Keeva Stratton,Â Quip Creative
Directed by: Richard Linklater
Starring: Claire Danes, Zac Efron, Christian McKay
Orson Welles is remembered as one of the more bold, egotistical, yet intensely talented, media craftsmen of the 20th century. Love him or leave him, his work was always interesting, challenging, and for many, possessed of pure artistic genius â€“ (my perspective happens to skew in favour of the latter category). Tales of his significant creative presence deserve to be told, and the film Me and Orson Welles treats us to one such telling.
In this historical fiction, based on the novel by Robert Kaplow, we are taken back to the founding of the Mercury Theatre in New York City, circa 1937. Welles (McKay) is already a prominent figure, known for his theatrical and radio work, and he has taken on the task of bringing a modern incarnation of Julius Caesar to life. The story is told through the eyes of a young actor, Richard Samuels, (Efron) who lands himself a minor role in the play, following a chance meeting with the star director.
At 17, Samuels is young, naive and full of charm; and in this, his coming of age film, he is thrown into the exciting yet complicated adult world of the Mercury Theatre â€“ a world that has its own share of real life drama in tangled romance and the harsh realities of making it as an actor. Samuels soon finds his charming ways being tested by the beautiful Sonja (Danes), who also works at the theatre, and is almost ten years his senior; and who is primarily concerned in building her career. Samuels falls hard and fast for Sonja, but she may have other priorities. Through Samuels, we also get to know Welles â€“ his brilliance, arrogance and sheer ruthlessness.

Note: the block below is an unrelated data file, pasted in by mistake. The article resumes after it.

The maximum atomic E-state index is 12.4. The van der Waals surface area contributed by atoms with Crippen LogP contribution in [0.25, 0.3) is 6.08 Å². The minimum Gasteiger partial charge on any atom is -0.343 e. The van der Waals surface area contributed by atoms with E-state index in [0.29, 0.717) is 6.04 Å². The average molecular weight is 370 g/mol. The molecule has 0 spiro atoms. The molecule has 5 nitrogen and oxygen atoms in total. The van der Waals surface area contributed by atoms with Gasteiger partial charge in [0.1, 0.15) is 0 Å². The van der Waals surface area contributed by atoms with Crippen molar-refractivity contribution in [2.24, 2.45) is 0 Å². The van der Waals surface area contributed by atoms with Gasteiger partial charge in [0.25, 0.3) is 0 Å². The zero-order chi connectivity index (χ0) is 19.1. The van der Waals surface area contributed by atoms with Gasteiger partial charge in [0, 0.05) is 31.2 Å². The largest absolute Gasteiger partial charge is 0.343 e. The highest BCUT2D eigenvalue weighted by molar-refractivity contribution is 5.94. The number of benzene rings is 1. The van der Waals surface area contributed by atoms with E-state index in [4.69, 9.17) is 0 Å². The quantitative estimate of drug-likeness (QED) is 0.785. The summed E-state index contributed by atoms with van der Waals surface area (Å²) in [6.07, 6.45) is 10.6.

McKay closely resembles Welles, with an eerie familiarity to the man himself. He captures a man whose capacious ego is pervasive, yet his vision and ability to execute its creative dictates manages to draw those around him into an almost obsessive state, putting up with mistreatment and being downright spat on, just to share a page in Welles\’ book. While few artists today could claim to have that magnetism born out of the artistic respect that Welles inspired, sadly, many have adopted his diva-like attributes.
This is a film about growing up. It\’s about those moments that shock us out of our innocence â€“ both good and bad. It\’s a fun, witty and playful film, that uses the larger-than-life character of Welles to add an intriguing historical backdrop. Fans of radio drama will be tickled pink with the recreation of a live sound recording, and lovers of the theatre will have their historical thirst equally sated. A charming and enjoyable tale, with quality performances all round (including a mature effort from teen star Zac Efron), Me and Orson Welles is well worth the entry price.
Me and Orson Welles is currently screening.
Category: Film & TV